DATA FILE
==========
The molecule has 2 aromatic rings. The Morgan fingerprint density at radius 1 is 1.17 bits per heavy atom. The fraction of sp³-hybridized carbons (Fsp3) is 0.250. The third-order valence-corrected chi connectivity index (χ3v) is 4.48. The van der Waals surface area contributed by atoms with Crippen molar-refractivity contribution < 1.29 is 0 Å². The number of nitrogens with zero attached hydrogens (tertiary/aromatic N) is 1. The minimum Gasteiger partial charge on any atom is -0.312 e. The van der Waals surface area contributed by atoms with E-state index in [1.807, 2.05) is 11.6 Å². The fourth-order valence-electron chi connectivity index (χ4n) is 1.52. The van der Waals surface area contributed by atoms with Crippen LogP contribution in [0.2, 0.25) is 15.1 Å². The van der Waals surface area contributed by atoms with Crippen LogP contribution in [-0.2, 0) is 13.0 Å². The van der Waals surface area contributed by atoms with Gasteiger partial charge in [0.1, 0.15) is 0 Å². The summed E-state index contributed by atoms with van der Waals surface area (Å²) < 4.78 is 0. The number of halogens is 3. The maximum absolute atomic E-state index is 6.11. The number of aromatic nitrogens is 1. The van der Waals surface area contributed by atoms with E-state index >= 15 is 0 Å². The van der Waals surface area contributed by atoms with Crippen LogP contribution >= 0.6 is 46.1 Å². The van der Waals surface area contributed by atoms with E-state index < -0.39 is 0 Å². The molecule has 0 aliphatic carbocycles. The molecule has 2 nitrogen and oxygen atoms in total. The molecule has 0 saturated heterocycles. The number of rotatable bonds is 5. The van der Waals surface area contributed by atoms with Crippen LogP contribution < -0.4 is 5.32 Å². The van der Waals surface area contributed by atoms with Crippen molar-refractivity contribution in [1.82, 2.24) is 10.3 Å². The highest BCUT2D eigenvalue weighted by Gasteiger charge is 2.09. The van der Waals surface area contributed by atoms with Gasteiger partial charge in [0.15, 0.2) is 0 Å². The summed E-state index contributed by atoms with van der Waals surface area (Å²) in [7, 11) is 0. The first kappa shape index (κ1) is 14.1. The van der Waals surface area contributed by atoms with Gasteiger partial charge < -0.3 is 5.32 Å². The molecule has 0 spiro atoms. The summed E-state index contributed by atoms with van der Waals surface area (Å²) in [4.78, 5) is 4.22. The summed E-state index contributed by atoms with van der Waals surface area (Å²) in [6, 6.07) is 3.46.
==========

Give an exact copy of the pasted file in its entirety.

The molecule has 2 aromatic rings. The Morgan fingerprint density at radius 1 is 1.17 bits per heavy atom. The fraction of sp³-hybridized carbons (Fsp3) is 0.250. The third-order valence-corrected chi connectivity index (χ3v) is 4.48. The van der Waals surface area contributed by atoms with Crippen molar-refractivity contribution < 1.29 is 0 Å². The number of nitrogens with zero attached hydrogens (tertiary/aromatic N) is 1. The minimum Gasteiger partial charge on any atom is -0.312 e. The van der Waals surface area contributed by atoms with E-state index in [1.807, 2.05) is 11.6 Å². The fourth-order valence-electron chi connectivity index (χ4n) is 1.52. The van der Waals surface area contributed by atoms with Crippen LogP contribution in [0.2, 0.25) is 15.1 Å². The van der Waals surface area contributed by atoms with Crippen LogP contribution in [-0.2, 0) is 13.0 Å². The van der Waals surface area contributed by atoms with Gasteiger partial charge in [0.1, 0.15) is 0 Å². The summed E-state index contributed by atoms with van der Waals surface area (Å²) < 4.78 is 0. The number of halogens is 3. The maximum absolute atomic E-state index is 6.11. The number of aromatic nitrogens is 1. The van der Waals surface area contributed by atoms with E-state index >= 15 is 0 Å². The van der Waals surface area contributed by atoms with Crippen LogP contribution >= 0.6 is 46.1 Å². The van der Waals surface area contributed by atoms with E-state index < -0.39 is 0 Å². The molecule has 0 aliphatic carbocycles. The molecule has 2 nitrogen and oxygen atoms in total. The molecule has 0 saturated heterocycles. The number of rotatable bonds is 5. The van der Waals surface area contributed by atoms with Crippen LogP contribution < -0.4 is 5.32 Å². The van der Waals surface area contributed by atoms with Crippen molar-refractivity contribution in [1.82, 2.24) is 10.3 Å². The highest BCUT2D eigenvalue weighted by Gasteiger charge is 2.09. The van der Waals surface area contributed by atoms with Gasteiger partial charge in [0.15, 0.2) is 0 Å². The summed E-state index contributed by atoms with van der Waals surface area (Å²) in [7, 11) is 0. The first kappa shape index (κ1) is 14.1. The van der Waals surface area contributed by atoms with Gasteiger partial charge < -0.3 is 5.32 Å². The molecule has 0 spiro atoms. The summed E-state index contributed by atoms with van der Waals surface area (Å²) in [4.78, 5) is 4.22. The summed E-state index contributed by atoms with van der Waals surface area (Å²) in [6, 6.07) is 3.46.